Many of our readers request detailed information on the difference between the Nikon D700 and Nikon D300/D300s DSLR cameras. They wonder why there is such a big price difference, while the cameras look almost identical and the number of megapixels is the same. In this comparison, I will be providing not only feature differences between these cameras, but also high ISO samples to explain the difference between the different types of sensors used in D700 and D300/D300s.
If you are wondering about the differences between the Nikon D300 and Nikon D300s, I highly recommend to check out my Nikon D300 vs D300s comparison. Basically, Nikon D300s is an update to the Nikon D300 with more features and speed, while the sensor remains identical. The biggest changes are: more frames per second, ability to use both SD and CompactFlash memory cards and video-recording capability up to 720p HD.
Nikon D700 was released in July of 2008, approximately a year after Nikon D3 release date. D3’s sensor was a huge success for Nikon and the company knew that if it used the same sensor on a smaller and cheaper body, they could create a new product line that could compete directly against the Canon 5D full-frame camera. The company executives were not wrong – Nikon D700 became an instant success when it was announced and it became the camera of choice for those, who did not need the speed or the price tag of the D3, but still wanted the same superb performance of the full frame sensor.
Here are the main differences between Nikon D300s and Nikon D700:
- Sensor – Nikon D300s has a smaller 12 megapixel DX (1.5 crop factor) sensor, while Nikon D700 has a 12 megapixel FX (full-frame) sensor. The sensor is what primarily makes up the difference in price between the D300s and D700. Full-frame sensor means more dynamic range and better high ISO capabilities with no field of view crop. See sample images below for comparison.
- ISO sensitivity – Nikon D700 has better ISO sensitivity than D300, because of larger pixels. Default sensitivity on D700 is ISO 200 – 6400, while it is ISO 200 – 3200 on D300s.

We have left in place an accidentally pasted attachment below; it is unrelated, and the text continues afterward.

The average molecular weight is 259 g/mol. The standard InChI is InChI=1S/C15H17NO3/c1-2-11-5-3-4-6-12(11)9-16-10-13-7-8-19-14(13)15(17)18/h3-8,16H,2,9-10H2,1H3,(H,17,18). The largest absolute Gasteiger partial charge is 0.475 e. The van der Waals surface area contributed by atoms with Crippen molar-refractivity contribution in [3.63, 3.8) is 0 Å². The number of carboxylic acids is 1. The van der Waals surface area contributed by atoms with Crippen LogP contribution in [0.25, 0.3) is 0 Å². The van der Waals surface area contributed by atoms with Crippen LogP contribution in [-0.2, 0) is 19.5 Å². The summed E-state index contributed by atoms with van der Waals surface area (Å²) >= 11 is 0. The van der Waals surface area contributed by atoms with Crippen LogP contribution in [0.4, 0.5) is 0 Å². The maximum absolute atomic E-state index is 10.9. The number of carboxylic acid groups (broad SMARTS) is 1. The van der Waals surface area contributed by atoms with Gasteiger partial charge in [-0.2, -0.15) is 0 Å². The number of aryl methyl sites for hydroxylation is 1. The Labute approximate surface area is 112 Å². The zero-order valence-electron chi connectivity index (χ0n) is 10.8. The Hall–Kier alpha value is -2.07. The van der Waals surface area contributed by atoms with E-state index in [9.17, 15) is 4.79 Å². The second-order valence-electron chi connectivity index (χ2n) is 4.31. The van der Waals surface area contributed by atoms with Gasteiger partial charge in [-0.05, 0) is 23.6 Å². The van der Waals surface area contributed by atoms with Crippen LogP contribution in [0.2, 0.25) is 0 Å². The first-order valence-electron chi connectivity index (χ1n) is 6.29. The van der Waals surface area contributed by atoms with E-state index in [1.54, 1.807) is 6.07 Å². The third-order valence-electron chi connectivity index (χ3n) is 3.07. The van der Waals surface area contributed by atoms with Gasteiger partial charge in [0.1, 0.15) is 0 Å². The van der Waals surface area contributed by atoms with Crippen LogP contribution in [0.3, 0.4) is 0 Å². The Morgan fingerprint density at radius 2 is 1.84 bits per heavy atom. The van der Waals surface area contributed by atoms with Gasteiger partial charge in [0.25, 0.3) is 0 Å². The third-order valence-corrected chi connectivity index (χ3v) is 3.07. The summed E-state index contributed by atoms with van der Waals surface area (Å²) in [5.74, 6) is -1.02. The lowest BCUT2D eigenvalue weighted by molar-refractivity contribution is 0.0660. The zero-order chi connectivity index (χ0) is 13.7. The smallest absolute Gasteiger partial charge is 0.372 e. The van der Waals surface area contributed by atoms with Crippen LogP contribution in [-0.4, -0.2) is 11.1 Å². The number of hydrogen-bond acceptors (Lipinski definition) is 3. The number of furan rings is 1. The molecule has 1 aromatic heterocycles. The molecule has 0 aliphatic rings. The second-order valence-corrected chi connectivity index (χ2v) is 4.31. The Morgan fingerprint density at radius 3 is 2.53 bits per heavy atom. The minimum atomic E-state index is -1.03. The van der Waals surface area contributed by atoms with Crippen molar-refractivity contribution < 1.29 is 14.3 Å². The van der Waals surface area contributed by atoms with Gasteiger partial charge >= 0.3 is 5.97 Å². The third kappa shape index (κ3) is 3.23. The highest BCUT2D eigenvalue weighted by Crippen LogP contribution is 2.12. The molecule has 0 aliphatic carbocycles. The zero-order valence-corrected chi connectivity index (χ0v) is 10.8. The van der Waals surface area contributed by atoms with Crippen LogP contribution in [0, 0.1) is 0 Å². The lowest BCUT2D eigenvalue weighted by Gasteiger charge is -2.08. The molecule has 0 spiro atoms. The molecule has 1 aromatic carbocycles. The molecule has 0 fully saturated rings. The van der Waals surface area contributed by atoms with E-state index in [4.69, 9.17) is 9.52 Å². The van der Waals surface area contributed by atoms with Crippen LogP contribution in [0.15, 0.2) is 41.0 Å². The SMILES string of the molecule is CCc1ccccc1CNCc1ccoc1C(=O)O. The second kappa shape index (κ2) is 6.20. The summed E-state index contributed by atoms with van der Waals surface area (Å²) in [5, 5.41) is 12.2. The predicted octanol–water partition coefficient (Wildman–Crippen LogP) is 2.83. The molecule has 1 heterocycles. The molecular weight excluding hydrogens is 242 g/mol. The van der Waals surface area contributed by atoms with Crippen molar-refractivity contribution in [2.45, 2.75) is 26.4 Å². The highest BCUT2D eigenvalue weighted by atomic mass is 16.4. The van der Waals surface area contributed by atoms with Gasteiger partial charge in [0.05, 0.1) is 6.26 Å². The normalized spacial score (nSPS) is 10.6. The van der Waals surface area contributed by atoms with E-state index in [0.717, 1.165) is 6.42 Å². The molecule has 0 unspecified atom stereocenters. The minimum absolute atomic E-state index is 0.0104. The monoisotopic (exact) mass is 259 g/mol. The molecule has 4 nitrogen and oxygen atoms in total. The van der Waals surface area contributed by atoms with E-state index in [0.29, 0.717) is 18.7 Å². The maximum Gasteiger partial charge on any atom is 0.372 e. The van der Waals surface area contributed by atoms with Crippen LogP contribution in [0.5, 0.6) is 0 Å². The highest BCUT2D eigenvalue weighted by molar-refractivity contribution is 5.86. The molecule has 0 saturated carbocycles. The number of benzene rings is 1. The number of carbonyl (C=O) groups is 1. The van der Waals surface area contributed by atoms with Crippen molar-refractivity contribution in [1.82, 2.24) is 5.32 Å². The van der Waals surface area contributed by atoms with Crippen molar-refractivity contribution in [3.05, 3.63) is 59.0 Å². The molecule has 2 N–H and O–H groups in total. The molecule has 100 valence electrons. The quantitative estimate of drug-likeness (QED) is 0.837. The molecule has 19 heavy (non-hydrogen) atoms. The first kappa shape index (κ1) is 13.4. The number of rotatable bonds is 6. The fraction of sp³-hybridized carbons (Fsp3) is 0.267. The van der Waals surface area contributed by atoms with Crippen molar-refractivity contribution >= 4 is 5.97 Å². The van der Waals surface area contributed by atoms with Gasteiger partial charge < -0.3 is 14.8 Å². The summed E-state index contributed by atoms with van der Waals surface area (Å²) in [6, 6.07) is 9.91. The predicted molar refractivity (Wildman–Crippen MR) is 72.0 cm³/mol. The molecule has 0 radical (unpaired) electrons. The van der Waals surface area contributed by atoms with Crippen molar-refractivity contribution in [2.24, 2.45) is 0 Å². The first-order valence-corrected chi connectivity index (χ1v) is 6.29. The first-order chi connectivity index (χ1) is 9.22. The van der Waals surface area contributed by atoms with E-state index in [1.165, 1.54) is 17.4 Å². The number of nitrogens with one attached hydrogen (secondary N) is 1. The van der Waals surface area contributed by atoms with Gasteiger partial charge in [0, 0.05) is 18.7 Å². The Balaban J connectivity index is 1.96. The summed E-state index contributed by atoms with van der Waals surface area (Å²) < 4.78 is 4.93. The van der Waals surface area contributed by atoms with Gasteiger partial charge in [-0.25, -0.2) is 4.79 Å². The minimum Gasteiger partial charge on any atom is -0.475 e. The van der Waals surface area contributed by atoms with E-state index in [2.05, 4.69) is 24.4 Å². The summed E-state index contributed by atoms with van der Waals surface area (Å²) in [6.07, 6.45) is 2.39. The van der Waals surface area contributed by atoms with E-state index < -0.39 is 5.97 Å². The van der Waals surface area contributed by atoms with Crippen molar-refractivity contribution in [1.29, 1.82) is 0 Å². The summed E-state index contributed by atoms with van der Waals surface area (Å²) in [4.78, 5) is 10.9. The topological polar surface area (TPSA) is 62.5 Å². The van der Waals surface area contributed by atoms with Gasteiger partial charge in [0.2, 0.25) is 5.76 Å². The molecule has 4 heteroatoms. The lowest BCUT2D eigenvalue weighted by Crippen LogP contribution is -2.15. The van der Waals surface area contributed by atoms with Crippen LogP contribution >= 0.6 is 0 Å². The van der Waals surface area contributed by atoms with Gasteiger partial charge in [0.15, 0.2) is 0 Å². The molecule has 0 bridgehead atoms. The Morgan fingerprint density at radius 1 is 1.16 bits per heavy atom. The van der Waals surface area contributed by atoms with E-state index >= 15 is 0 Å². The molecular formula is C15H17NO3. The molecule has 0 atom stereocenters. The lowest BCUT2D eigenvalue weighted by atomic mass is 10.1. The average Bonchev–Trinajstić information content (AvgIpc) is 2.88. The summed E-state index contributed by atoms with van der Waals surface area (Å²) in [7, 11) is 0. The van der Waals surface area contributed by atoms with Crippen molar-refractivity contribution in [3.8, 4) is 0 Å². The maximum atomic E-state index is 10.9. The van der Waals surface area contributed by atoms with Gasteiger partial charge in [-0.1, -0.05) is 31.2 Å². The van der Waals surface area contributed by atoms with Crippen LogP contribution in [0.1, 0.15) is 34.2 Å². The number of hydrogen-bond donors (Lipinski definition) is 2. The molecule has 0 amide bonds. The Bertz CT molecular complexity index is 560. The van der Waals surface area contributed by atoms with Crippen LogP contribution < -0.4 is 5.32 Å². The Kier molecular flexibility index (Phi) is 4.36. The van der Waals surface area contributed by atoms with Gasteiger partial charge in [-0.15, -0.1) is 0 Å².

- Reach – Due to differences in sensors (full-frame vs 1.5x crop sensor), the Nikon D300s has a longer “reach”, because of the difference in field of view and higher pixel density. Basically, it has the same number of megapixels in a smaller sensor, which means that you get more resolution from the center area of the lens, while the corners are cut off. At the same time, wide-angle lenses are truly wide-angle on a full-frame sensor and you get a larger field of view, which is nice for architecture and landscape photography.
- Larger viewfinder – Nikon D700 has a bigger mirror, pentaprism and viewfinder than the D300, making it easier to see and photograph the scene (especially manual focus).
- Autofocus – Nikon D700 is equipped with the same autofocus system as the D3/D3s, which is better than the one on D300s.
- Better weather-sealing and build – Nikon D700 has a thicker magnesium alloy construction and is better equipped for tough weather conditions than the D300s.
- 14-bit RAW recording – Nikon D700 records both 12-bit and 14-bit RAW files at 5 frames per second (FPS), while Nikon D300s drops to 2.5 FPS on 14-bit files.
- Viewfinder coverage – Nikon D700 has a 95% viewfinder versus 100% on the Nikon D300, which means that you do not fully see what the camera will capture on the D700 when you take a picture.
- Video recording – Nikon D300s can shoot 720p video and Nikon D700 has no video recording capability.